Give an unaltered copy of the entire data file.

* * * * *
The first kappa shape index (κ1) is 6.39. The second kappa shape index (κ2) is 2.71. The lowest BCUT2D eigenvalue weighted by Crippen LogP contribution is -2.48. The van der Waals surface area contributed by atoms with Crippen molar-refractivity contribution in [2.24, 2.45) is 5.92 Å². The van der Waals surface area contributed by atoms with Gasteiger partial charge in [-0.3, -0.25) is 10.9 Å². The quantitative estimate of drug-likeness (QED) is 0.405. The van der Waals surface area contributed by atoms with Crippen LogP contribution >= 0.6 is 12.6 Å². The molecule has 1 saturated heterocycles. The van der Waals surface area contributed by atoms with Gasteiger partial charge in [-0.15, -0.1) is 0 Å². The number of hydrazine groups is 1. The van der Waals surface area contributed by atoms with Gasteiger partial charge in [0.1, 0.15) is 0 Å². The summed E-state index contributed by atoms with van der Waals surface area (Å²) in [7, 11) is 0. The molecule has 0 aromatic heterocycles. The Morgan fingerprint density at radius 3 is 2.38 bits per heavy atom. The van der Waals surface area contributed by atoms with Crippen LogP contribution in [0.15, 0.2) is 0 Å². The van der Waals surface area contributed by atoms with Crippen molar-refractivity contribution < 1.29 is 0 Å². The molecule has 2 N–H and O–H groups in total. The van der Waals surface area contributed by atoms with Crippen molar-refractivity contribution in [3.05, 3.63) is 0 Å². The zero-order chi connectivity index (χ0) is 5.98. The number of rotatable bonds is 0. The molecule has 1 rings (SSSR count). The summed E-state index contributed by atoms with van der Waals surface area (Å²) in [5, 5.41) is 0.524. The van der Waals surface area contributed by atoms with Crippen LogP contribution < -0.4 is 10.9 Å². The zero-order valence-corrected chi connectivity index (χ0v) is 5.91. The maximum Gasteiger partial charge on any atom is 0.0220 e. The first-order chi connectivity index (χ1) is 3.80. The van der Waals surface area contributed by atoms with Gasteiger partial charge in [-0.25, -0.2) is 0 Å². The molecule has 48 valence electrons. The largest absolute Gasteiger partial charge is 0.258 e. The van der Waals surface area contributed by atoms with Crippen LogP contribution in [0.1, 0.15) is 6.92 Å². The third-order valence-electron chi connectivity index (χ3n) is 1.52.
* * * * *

The first kappa shape index (κ1) is 6.39. The second kappa shape index (κ2) is 2.71. The lowest BCUT2D eigenvalue weighted by Crippen LogP contribution is -2.48. The van der Waals surface area contributed by atoms with Crippen molar-refractivity contribution in [2.24, 2.45) is 5.92 Å². The van der Waals surface area contributed by atoms with Gasteiger partial charge in [-0.3, -0.25) is 10.9 Å². The quantitative estimate of drug-likeness (QED) is 0.405. The van der Waals surface area contributed by atoms with Crippen LogP contribution >= 0.6 is 12.6 Å². The molecule has 1 saturated heterocycles. The van der Waals surface area contributed by atoms with Gasteiger partial charge in [-0.15, -0.1) is 0 Å². The number of hydrazine groups is 1. The van der Waals surface area contributed by atoms with Gasteiger partial charge in [0.1, 0.15) is 0 Å². The summed E-state index contributed by atoms with van der Waals surface area (Å²) in [7, 11) is 0. The molecule has 0 aromatic heterocycles. The Morgan fingerprint density at radius 3 is 2.38 bits per heavy atom. The van der Waals surface area contributed by atoms with Crippen LogP contribution in [0.15, 0.2) is 0 Å². The van der Waals surface area contributed by atoms with Crippen molar-refractivity contribution < 1.29 is 0 Å². The molecule has 2 N–H and O–H groups in total. The van der Waals surface area contributed by atoms with Crippen molar-refractivity contribution in [3.05, 3.63) is 0 Å². The zero-order chi connectivity index (χ0) is 5.98. The number of rotatable bonds is 0. The molecule has 1 rings (SSSR count). The summed E-state index contributed by atoms with van der Waals surface area (Å²) in [5, 5.41) is 0.524. The van der Waals surface area contributed by atoms with Crippen LogP contribution < -0.4 is 10.9 Å². The zero-order valence-corrected chi connectivity index (χ0v) is 5.91. The maximum Gasteiger partial charge on any atom is 0.0220 e. The first-order chi connectivity index (χ1) is 3.80. The van der Waals surface area contributed by atoms with Gasteiger partial charge in [-0.25, -0.2) is 0 Å². The molecule has 48 valence electrons. The largest absolute Gasteiger partial charge is 0.258 e. The van der Waals surface area contributed by atoms with Crippen LogP contribution in [0.1, 0.15) is 6.92 Å². The third-order valence-electron chi connectivity index (χ3n) is 1.52.